Getting stoned with Wheelchair Sports Camp

Page 2 of 2

Westword: When looking at your voting ballot, how big an issue for you was Amendment 64?

Isaac McGaha Miller: That's what I was most excited to vote for. Since I voted for a third-party [presidential candidate], it wasn't really to vote for a candidate that was going to win. But I voted for 64 because a) It amounts to a shitload of money for the city, and b) It's pretty cool that Colorado was the first to legalize it. I don't think people quite understand how many money-making opportunities we have now.

Kalyn Heffernan: I was more surprised about the weed thing than I was about Obama. I didn't know if it was going to pass. For a while I didn't even know if Obama would win. Mitt Romney had Karl Rove, the mastermind of stealing elections.

Isaac McGaha Miller: One of the beautiful things that came out of this election was not just the pot thing, but the Republicans, in losing, have to look at themselves and say: "We need to stop being involved with women's bodies, with gay marriage." The Republican Party is going to have to modernize.

Kalyn Heffernan: Wouldn't it be great if we never elected a Republican again? And then we could just have Democrats versus real parties. Democrats verses real progressives.

Do you remember the first time you got high?

Isaac McGaha Miller: I was seventeen, living in Fort Collins. We were all stupid privileged white kids. We didn't have a bowl. We didn't know how to roll a we ate it.

Did that even get you high?

Isaac McGaha Miller: I basically got the comedown of the high. I got really tired and fell asleep watching the Gameshow network. It was so stupid. The next time I smoked pot, it was a lot better.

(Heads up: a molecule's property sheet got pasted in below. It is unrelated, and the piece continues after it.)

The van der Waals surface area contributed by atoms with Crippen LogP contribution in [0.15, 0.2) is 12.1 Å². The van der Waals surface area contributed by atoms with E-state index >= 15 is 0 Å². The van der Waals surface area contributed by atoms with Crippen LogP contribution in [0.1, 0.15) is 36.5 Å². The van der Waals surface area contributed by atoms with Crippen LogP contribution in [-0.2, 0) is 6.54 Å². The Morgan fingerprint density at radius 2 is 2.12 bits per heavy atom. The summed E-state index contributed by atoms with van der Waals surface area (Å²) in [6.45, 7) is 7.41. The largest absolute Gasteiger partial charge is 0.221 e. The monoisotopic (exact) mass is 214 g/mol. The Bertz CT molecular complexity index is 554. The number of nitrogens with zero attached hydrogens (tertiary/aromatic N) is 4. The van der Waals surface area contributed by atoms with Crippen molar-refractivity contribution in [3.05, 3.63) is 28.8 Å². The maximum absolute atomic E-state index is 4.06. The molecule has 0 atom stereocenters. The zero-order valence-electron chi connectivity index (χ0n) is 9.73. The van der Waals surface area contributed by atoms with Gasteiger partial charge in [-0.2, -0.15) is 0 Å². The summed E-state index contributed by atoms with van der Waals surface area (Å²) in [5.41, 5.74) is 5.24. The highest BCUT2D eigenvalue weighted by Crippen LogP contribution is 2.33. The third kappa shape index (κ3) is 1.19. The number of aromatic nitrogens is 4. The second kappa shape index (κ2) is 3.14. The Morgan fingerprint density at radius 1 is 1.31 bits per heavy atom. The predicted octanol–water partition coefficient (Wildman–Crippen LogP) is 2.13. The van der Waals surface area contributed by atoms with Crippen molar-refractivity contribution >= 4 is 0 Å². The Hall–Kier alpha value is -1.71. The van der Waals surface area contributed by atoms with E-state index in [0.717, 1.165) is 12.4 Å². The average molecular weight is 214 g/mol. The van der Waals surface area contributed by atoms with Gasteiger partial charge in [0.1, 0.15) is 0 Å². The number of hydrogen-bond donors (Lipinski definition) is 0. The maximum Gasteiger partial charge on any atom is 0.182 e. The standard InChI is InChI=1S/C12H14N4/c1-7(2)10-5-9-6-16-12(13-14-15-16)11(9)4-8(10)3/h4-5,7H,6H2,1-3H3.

Kalyn Heffernan: I moved back to Colorado when I was ten. Before that, I was living in Burbank, California, and weed wasn't part of the culture. I knew more about meth -- because of my mom -- than I did about weed. So I came to Denver, public elementary, and in the first week, kids were like, "You smoke weed?"

This was when you were ten?

Kalyn Heffernan: Yeah. My cousins were twelve, and they were drinking, smoking pot. I was the good kid, and they would blow it in my face, in my ears. And finally, on my sixteenth birthday...


Kalyn Heffernan: That's how it felt to me. It was six years of me being surrounded by weed. All my friends were stoners; I even had a 4:20 sticker on my wheelchair. It was my culture. And I finally did it on my sixteenth birthday. I smoked a blunt, and then kept thinking "I'm not high, I'm not high." Then I ate a plate of spaghetti. I was really shoveling it in -- and when I looked down, my whole shirt was covered in spaghetti and sauce. That was when I thought, "Oh, I must be high."

KEEP WESTWORD FREE... Since we started Westword, it has been defined as the free, independent voice of Denver, and we'd like to keep it that way. With local media under siege, it's more important than ever for us to rally support behind funding our local journalism. You can help by participating in our "I Support" program, allowing us to keep offering readers access to our incisive coverage of local news, food and culture with no paywalls.
Josiah M. Hesse
Contact: Josiah M. Hesse